Revealing new details of the purported plot, a government spokesman said some of the 172 attackers trained as pilots in an unidentified "troubled country" nearby, hoping to use the planes to carry out suicide attacks.
The spokesman, Maj. Gen. Mansour al-Turki, would not say where the training took place: "It could be Iraq, Somalia, Pakistan, there are so many troubled regions in the world. I can't specify."
The militants allegedly wanted to use planes "like car bombs ... to use the aircraft as a tool to carry out suicide operations," al-Turki told The Associated Press by phone from this capital city. Targets included Saudi military bases that militants had no other way of reaching but by blowing up an aircraft, he said.
"The last group (we) rounded up are carriers of al-Qaida ideology, working on achieving al-Qaida goals, which is to take over the society," al-Turki said.
The monthslong roundup of alleged Islamic militants from seven terror cells was one of the biggest terror sweeps since Saudi leaders began an unrelenting offensive against extremists after militants attacked foreigners and others involved in the country's oil industry seeking to topple the monarchy for its alliance with the U.S.
But analysts say al-Qaida followers are determined to stay active in Saudi Arabia, the birthplace of Islam's Prophet Muhammad.
"This is the heart of Islam, the birthplace of Islam. Saudi Arabia has a huge psychological value for al-Qaida. ... Despite the crackdown, al-Qaida will keep trying to establish itself in Saudi Arabia," said Mustafa Alani, director of security and terrorism studies at the Dubai-based Gulf Research Center.
Along with the planned suicide attacks, authorities said the latest arrests also thwarted plots to mount attacks on the kingdom's oil refineries, break militants out of prison and send suicide attackers to kill government officials. The Interior Ministry also said some targets were outside the country, which it did not identify.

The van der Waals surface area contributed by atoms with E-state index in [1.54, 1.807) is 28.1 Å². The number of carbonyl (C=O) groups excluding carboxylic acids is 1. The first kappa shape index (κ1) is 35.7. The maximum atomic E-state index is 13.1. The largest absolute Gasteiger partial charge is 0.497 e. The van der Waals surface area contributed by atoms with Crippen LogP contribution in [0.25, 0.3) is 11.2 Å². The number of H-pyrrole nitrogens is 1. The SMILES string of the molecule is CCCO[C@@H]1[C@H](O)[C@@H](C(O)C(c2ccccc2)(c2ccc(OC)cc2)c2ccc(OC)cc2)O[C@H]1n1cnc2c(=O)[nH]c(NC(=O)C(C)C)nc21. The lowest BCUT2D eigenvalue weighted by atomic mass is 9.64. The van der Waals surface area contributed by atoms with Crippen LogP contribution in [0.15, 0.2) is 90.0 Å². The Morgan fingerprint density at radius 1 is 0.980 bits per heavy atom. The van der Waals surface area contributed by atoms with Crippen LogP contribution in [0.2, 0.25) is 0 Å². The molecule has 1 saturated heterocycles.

Al-Turki did not elaborate or specifically say those detained were al-Qaida members, but his comments marked a rare mention of the terror network by Saudi officials, who customarily refer to the organization as a "deviant group." Saudi Arabia's long alliance with the United States has angered Saudi extremists, especially bin Laden, who was born in Saudi Arabia. Fifteen of the 19 airline hijackers in the Sept. 11 attacks were also from here. An austere strain of Islam known as Wahhabism is followed by the country's predominantly Sunni Muslim population, and militant groups have attracted Saudi recruits with extremist leanings. Militants have attacked foreigners living in Saudi Arabia and the country's oil industry, which has more than 260 billion barrels of proven oil reserves, a quarter of the world's total. Bin Laden also has urged such attacks to hurt the flow of oil to the West. The four-year U.S.-led war in neighboring Iraq has also provided a training ground for al-Qaida-linked foreign fighters. U.S. officials have warned it could become a regional base for extremists planning attacks elsewhere in the region. Saudi's ruling family has pursued an aggressive campaign against militants since the May 2003 suicide attack on three housing estates for foreigners in Riyadh. The kingdom's security forces have managed to kill or capture most of those on its list of the 26 most-wanted al-Qaida loyalists in the country. Sheik Majed al-Marsal, a religious adviser to the Saudi Interior Ministry, told the independent Al-Watan newspaper that he believes Iraq has become the new Afghanistan. Terror groups "are exploiting the situation in Iraq, recruiting young men, equipping them and training them and then sending them back to work inside their home countries just like what happened in Afghanistan," the cleric was quoted as saying. It was unclear how much al-Marsal knew about the latest arrests. Faris bin Hizam, a Saudi writer and expert on terror groups, said not only has Iraq been "fertile soil" for young militants, but al-Qaida itself has morphed over the years from a centralized organization to a network of loosely organized terror cells that follow its ideology. "Al-Qaida which means â€˜the Base,' has turned from a solid base to a liquid one" that can spread more easily, bin Hizam said. "This is more dangerous simply because you can't put your hand on someone and say this is al-Qaida. You can't hunt down an idea."